You can find debut novel, Thrice, here:

We have Netflix to thank for a very important style of storytelling. It had already been around in some shows, such as Firefly, or some of the crime dramas, but Netflix is what has made it mainstream—the bingeable episodic story. As I mentioned, it was already around. Take the graphic Novel. A Graphic Novel might be a twice yearly release of a comic book, compiling six months worth of stories into one place, but aren’t we all thankful to be able to sit and read a perfect bound story in one sitting? Each episode/comic might be standalone, but you knew when you bought it, that there would be a cohesive arc across the entire Graphic Novel. 

Until Netflix, the vast majority of shows suffered under the burden of needing to capture the attention of their audience each and every week. Every episode of Star Trek needed to ensure if this was the ONLY episode you watched, you wouldn’t be lost and you’d know who each and every character was. Not any more. Take the Netflix Original series for the Marvel Knights such as Daredevil and Luke Cage. If you were young enough to pull it off, you could watch the entire season in one night. I was thankful each broke down into two separate arcs under the umbrella of a single story that would tie it all in together at the end. They took lessons from Graphic Novel storytelling, and told a full year of stories told in a single season. They could take their time with an episode in the middle with a ton of exposition, because they knew they had your attention, and you wouldn’t be at that episode without having watched the others. You were in the middle of your binge, and perhaps needed an escape from the excitement, (or relief from the adrenaline rush of the Hallway Scene in Daredevil Season 1, Ep. 2.)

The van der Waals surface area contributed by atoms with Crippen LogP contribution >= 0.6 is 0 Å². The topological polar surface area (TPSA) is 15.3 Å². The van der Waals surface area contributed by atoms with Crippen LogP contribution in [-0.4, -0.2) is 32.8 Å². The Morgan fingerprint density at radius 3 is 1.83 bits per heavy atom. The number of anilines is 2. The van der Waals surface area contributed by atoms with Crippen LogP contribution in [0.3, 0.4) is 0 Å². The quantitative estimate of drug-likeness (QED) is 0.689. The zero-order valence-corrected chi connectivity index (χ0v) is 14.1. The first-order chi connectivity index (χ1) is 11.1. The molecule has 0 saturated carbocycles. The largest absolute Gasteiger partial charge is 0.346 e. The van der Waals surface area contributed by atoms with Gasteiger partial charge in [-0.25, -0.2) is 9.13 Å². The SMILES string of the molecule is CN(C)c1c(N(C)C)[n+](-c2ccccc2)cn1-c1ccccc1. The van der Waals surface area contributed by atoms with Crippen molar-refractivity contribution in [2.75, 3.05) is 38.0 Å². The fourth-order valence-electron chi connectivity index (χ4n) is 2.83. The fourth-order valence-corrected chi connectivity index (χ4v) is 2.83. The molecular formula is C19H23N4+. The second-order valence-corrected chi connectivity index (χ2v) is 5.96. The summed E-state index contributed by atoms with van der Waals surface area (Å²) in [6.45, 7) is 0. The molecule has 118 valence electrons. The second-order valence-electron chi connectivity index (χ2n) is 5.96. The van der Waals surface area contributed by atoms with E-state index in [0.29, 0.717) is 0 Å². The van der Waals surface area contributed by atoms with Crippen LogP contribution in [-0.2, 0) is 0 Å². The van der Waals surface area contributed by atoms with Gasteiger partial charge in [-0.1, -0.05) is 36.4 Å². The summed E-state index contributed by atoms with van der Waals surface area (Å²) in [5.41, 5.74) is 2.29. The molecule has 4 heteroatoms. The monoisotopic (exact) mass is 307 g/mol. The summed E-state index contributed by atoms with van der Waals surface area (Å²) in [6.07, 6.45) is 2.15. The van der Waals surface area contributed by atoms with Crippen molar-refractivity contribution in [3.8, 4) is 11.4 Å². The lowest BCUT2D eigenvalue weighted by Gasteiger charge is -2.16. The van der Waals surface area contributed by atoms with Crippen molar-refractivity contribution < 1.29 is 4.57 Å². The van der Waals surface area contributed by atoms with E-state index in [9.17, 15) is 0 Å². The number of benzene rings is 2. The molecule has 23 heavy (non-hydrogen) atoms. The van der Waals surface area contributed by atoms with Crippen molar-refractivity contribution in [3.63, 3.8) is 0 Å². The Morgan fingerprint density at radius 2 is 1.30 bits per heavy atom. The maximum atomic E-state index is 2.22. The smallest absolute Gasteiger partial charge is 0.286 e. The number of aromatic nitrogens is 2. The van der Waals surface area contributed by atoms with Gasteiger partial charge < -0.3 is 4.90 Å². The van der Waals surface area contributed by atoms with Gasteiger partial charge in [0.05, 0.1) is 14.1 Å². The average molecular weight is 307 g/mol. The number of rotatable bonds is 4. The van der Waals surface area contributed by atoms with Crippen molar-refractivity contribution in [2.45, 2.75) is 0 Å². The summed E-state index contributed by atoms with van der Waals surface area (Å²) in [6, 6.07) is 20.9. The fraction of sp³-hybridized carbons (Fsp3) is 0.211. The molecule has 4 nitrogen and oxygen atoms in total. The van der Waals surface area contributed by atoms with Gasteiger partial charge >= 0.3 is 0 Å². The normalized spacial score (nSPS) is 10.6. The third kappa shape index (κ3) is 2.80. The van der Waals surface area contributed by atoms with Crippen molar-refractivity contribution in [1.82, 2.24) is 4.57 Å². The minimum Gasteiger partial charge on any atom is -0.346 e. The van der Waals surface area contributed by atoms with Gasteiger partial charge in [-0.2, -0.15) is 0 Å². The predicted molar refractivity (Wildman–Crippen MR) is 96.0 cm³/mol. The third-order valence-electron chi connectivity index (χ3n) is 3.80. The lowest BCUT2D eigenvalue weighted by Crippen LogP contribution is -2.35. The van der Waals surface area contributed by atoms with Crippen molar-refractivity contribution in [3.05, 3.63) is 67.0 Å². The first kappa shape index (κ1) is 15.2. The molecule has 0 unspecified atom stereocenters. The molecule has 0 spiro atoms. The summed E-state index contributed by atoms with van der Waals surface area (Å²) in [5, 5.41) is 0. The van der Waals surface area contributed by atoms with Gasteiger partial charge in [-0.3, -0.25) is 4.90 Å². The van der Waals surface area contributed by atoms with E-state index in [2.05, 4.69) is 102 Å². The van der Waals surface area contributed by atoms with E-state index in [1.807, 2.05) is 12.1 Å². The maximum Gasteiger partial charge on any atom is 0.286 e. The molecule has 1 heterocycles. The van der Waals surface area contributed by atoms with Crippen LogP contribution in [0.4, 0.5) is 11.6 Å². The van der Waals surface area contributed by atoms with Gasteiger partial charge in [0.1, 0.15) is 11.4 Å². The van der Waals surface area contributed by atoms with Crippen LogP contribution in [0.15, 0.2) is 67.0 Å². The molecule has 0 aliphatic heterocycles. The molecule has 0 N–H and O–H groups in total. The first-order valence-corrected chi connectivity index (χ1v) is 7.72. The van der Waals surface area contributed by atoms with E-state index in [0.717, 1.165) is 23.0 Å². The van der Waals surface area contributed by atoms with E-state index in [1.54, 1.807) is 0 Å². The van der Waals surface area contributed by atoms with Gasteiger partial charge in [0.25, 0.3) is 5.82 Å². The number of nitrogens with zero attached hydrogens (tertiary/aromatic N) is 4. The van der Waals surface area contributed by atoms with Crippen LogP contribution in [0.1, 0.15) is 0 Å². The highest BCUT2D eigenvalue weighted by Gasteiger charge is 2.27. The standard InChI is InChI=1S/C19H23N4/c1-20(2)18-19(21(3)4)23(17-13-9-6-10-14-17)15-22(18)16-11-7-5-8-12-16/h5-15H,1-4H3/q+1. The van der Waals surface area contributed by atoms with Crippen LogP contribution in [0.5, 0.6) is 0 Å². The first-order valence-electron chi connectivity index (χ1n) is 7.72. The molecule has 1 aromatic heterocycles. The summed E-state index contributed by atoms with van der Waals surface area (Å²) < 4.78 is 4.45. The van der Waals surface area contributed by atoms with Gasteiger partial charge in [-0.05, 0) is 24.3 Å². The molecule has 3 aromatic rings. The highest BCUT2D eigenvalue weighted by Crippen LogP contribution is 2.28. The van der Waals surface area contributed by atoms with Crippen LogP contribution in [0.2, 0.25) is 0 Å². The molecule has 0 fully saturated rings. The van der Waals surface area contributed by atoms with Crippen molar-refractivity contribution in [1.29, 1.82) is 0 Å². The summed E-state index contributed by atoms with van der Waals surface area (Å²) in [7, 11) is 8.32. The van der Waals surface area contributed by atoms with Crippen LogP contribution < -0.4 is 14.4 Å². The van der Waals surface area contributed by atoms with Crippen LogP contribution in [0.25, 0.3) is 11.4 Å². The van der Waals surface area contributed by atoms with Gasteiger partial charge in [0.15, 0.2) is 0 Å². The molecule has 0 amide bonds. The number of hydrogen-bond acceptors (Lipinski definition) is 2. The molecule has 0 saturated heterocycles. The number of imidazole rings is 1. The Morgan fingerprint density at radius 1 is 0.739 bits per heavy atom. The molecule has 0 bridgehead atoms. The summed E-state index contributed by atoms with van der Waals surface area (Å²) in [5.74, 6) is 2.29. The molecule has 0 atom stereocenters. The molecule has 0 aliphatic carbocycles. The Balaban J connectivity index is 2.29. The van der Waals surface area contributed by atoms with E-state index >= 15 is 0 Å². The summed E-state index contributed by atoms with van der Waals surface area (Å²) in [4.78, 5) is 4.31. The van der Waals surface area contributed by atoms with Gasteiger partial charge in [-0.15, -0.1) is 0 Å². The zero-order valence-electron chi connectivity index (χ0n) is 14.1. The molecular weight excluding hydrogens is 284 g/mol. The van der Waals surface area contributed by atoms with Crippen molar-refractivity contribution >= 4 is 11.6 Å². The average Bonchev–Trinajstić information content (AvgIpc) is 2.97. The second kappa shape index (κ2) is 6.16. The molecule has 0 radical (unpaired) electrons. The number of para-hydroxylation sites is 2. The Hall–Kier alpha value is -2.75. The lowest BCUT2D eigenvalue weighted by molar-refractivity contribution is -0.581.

Why do I bring all this up? Because of this, we now have “permission” to  use the same storytelling form. A novel can be episodic like the Netflix series, or the graphic novel. It was a form of storytelling I wanted to employ in Thrice. “If I was directing this book as a show, how would I break this down?” And so I kept that in mind when I outlined the book. Of course, rules and plans like this don’t always go according to the plan. But analyzing stories, and making plans are important, just as Sun Tzu said, (paraphrase) “Always make a plan, even though it will fall apart as soon as you get to the battlefield. But it’s the margin of the plan that prepares your mind for the battle.” Having a structural plan for my outline was important to me, and would provide the skeleton for the flesh of my outline to sit upon. And I’d like to think it’s the better for it, after these two and a half years of work I’ve put into it.